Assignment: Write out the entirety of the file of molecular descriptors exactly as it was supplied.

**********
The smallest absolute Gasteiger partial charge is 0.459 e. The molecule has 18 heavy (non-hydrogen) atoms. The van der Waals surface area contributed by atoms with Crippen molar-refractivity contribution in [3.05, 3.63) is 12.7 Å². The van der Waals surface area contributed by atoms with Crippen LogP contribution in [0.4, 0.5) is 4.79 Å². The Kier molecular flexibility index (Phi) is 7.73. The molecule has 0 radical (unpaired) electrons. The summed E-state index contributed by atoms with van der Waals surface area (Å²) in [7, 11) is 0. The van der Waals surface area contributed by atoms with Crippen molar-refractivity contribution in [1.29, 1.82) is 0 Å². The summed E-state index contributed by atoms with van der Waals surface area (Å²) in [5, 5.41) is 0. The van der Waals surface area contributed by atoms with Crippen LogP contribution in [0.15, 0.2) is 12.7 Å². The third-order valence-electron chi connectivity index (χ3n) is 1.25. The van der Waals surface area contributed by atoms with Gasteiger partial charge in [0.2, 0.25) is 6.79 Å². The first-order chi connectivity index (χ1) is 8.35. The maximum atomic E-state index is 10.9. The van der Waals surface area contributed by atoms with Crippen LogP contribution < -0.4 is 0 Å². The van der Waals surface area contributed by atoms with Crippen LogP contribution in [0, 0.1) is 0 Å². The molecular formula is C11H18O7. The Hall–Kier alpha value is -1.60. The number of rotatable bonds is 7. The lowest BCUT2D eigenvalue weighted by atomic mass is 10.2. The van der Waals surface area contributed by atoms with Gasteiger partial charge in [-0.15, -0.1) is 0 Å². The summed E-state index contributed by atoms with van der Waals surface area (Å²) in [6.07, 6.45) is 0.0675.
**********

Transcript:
The smallest absolute Gasteiger partial charge is 0.459 e. The molecule has 18 heavy (non-hydrogen) atoms. The van der Waals surface area contributed by atoms with Crippen molar-refractivity contribution in [3.05, 3.63) is 12.7 Å². The van der Waals surface area contributed by atoms with Crippen LogP contribution in [0.4, 0.5) is 4.79 Å². The Kier molecular flexibility index (Phi) is 7.73. The molecule has 0 radical (unpaired) electrons. The summed E-state index contributed by atoms with van der Waals surface area (Å²) in [7, 11) is 0. The van der Waals surface area contributed by atoms with Crippen molar-refractivity contribution in [1.29, 1.82) is 0 Å². The summed E-state index contributed by atoms with van der Waals surface area (Å²) in [5, 5.41) is 0. The van der Waals surface area contributed by atoms with Crippen LogP contribution in [0.15, 0.2) is 12.7 Å². The third-order valence-electron chi connectivity index (χ3n) is 1.25. The van der Waals surface area contributed by atoms with Gasteiger partial charge in [0.2, 0.25) is 6.79 Å². The first-order chi connectivity index (χ1) is 8.35. The maximum atomic E-state index is 10.9. The van der Waals surface area contributed by atoms with Crippen LogP contribution < -0.4 is 0 Å². The van der Waals surface area contributed by atoms with Crippen LogP contribution in [0, 0.1) is 0 Å². The molecular formula is C11H18O7. The Hall–Kier alpha value is -1.60. The number of rotatable bonds is 7. The lowest BCUT2D eigenvalue weighted by atomic mass is 10.2. The van der Waals surface area contributed by atoms with Gasteiger partial charge in [-0.15, -0.1) is 0 Å². The summed E-state index contributed by atoms with van der Waals surface area (Å²) in [6.07, 6.45) is 0.0675.